﻿ The New Formula of Seismic Rigidity Method

Open Journal of Civil Engineering
Vol.08 No.03(2018), Article ID:87531,15 pages
10.4236/ojce.2018.83025

The New Formula of Seismic Rigidity Method

Alexandr S. Aleshin

The Schmidt Institute of the Earth of Russian Academy of Science (IPE RAS), Moscow, Russia

Received: April 10, 2018; Accepted: September 24, 2018; Published: September 27, 2018

ABSTRACT

This publication is a revised version of the previous article. Seismic rigidity method despite its widespread use is the object of harsh criticism from scientists who oppose it to the methodology and results of seismological registration of earthquakes and microseisms. The article substantiates the original approach based on the solution of the direct problem of seismic microzonation for the model of real soil thickness. A new formula of the seismic rigidity method is proposed, taking into account the lithological, hydrogeological and spectral features of the soil mass, as well as the position of the new seismic scale of the SSI. The formula was tested on the example of the correct description of the features of macroseismic effects on the territory of Leninakan at the Spitak earthquake in 1988. Linear estimates according to the formula of seismic rigidity in the seismic microzoning area represent changes in seismic intensity in the most contrast way. It is shown that the real estimates of seismic intensity under strong seismic effects (by I > VII degree) will not exceed those given by the formula of the seismic rigidity method.

Keywords:

Seismic Microzonation, Degree of Intensity, Seismic Rigidity Method, Ground Category, Referent Ground, Seismic Impacts, Spectral Characteristics, Dynamics Coefficient, Model, Continuity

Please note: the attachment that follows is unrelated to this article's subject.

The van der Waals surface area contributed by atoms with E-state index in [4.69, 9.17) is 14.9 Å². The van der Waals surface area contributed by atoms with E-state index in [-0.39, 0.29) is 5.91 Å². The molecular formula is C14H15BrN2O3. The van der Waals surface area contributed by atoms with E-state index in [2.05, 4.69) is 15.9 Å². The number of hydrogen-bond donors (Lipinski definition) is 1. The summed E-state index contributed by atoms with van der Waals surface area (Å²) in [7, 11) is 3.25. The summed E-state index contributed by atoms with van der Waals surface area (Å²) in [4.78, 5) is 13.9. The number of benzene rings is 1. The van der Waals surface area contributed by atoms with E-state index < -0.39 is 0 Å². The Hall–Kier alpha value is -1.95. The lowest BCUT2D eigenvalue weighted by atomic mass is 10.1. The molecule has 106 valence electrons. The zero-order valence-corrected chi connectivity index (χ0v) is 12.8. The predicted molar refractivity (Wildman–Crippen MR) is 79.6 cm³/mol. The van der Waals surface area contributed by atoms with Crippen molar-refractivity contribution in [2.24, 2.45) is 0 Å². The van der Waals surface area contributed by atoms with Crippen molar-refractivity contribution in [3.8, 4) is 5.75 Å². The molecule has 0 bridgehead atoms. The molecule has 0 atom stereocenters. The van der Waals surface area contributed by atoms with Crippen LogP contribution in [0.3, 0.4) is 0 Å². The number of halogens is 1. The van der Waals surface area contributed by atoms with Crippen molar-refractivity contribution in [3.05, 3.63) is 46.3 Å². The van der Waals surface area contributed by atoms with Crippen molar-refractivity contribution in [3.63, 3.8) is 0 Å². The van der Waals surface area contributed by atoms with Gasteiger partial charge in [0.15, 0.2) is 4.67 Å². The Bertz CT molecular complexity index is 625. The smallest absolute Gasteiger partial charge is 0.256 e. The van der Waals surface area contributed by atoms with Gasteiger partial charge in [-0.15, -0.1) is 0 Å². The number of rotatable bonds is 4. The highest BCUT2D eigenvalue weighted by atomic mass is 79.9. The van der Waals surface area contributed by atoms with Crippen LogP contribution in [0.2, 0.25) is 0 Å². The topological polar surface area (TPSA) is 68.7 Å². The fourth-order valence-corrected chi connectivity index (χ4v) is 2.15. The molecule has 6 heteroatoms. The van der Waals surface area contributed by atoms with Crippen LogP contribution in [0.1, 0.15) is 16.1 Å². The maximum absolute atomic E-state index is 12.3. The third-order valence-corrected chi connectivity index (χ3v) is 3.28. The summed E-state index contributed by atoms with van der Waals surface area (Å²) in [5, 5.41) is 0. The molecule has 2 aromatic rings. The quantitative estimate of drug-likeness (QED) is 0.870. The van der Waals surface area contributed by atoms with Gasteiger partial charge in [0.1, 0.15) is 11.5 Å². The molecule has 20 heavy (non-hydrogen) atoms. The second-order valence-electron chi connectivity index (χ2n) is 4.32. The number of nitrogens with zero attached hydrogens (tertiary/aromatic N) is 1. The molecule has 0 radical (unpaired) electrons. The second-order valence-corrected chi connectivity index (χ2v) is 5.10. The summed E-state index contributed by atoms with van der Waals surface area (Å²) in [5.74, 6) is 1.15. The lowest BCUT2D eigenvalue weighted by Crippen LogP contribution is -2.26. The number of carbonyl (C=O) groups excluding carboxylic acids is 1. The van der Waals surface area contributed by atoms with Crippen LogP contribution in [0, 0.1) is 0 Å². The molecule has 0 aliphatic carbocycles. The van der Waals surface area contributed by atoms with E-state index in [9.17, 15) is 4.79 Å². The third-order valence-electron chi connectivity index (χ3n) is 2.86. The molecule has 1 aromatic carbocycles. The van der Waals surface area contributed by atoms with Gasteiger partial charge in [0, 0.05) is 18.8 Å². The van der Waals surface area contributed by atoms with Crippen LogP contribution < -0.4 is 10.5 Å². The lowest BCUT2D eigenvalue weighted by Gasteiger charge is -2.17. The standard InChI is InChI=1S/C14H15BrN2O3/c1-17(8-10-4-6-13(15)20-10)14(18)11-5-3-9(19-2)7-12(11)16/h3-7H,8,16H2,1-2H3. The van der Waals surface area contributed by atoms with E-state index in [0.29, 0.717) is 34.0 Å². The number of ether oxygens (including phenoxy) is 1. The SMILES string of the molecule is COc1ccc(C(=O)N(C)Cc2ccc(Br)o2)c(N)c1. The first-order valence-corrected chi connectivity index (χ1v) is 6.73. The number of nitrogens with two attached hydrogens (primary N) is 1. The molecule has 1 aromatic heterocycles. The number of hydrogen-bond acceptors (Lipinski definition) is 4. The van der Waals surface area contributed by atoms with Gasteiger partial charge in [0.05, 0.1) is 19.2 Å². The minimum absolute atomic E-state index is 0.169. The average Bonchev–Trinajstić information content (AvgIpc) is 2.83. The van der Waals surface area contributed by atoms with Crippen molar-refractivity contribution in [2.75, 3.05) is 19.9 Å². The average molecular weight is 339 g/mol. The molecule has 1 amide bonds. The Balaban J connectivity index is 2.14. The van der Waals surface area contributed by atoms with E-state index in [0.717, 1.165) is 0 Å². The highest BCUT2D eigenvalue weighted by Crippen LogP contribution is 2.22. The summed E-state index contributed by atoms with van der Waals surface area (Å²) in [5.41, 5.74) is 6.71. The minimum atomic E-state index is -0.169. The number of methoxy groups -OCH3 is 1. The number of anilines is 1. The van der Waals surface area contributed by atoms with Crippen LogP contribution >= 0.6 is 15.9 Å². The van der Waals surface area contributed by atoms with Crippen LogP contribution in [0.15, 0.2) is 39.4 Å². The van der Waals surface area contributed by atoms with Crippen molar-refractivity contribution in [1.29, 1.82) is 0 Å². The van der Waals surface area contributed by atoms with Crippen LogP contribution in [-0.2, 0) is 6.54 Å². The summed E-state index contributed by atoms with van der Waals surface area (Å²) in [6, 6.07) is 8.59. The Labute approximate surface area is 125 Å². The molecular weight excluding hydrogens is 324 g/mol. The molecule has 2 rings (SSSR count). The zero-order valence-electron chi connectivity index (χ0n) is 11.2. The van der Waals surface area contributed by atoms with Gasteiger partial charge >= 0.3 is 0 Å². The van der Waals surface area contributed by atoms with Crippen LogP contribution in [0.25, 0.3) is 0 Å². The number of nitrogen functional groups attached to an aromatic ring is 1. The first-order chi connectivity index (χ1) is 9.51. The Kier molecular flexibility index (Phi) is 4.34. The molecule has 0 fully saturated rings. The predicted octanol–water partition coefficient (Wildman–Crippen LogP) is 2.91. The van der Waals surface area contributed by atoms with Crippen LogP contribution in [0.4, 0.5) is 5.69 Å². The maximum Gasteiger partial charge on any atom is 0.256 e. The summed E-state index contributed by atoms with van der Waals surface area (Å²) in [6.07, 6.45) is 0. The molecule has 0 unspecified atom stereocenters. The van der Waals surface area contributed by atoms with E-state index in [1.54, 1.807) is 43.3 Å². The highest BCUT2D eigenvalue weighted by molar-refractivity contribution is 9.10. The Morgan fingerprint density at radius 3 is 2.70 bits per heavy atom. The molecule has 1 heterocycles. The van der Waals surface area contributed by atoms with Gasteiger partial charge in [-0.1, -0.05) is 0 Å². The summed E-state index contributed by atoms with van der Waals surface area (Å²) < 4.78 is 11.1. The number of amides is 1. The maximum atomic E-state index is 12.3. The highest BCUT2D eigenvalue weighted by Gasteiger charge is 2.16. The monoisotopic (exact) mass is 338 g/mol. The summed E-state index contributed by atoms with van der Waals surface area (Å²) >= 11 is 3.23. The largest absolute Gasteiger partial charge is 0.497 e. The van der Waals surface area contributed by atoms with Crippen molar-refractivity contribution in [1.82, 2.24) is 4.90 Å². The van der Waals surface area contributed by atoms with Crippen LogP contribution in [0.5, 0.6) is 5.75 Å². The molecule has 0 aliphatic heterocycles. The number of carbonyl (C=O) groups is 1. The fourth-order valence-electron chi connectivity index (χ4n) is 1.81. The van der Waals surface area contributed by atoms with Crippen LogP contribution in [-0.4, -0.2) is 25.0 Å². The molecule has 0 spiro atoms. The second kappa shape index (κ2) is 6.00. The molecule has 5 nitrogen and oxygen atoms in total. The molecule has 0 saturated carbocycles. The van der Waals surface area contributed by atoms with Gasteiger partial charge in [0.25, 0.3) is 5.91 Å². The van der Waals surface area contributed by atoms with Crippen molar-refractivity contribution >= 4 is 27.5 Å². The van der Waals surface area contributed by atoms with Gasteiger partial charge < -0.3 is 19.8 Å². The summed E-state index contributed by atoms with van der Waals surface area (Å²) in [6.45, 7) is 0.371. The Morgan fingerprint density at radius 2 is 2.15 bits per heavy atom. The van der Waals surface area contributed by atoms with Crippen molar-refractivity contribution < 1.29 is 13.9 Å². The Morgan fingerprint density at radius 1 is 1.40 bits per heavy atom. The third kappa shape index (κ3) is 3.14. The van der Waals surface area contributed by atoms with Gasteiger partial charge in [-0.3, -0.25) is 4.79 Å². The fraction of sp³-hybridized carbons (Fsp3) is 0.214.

1. Introduction

The seismic rigidity method (SRM) is historically one of the first instrumental methods of assessing the impact of soil properties on the parameters of seismic effects, which currently causes a contradictory attitude. On the one hand, it is the most frequently used method of seismic microzonation (SMZ); on the other hand, it is hardly possible to find in the arsenal of SMZ methods another method that is subjected to such fierce and diverse criticism. It should be noted that this criticism is not presented in the form of printed articles, but constantly arises in various discussions, in private opinions, etc., which only complicates public discussion. What to be considered and what to reject? This article attempts to understand this interesting and important from the practice point of view question. This publication is a revised version of the previous article [1] .

2. Historical Background

For the quantitative ratios, linking the soil properties with changes in seismic intensity S. V. Medvedev [2] was used the dependence of seismic intensity from three factors: the value of seismic rigidity―the product of elastic wave velocity on density, groundwater level and resonance phenomena in the thickness of the soil. Formally, this dependence is expressed by the relation: $\Delta {I}_{\Sigma }=\Delta {I}_{S}+\Delta {I}_{W}+\Delta {I}_{R}$ , where consistently spelled out the above-mentioned factors. Consider each of the factors in more detail.

2.1. Accounting for Seismic Rigidity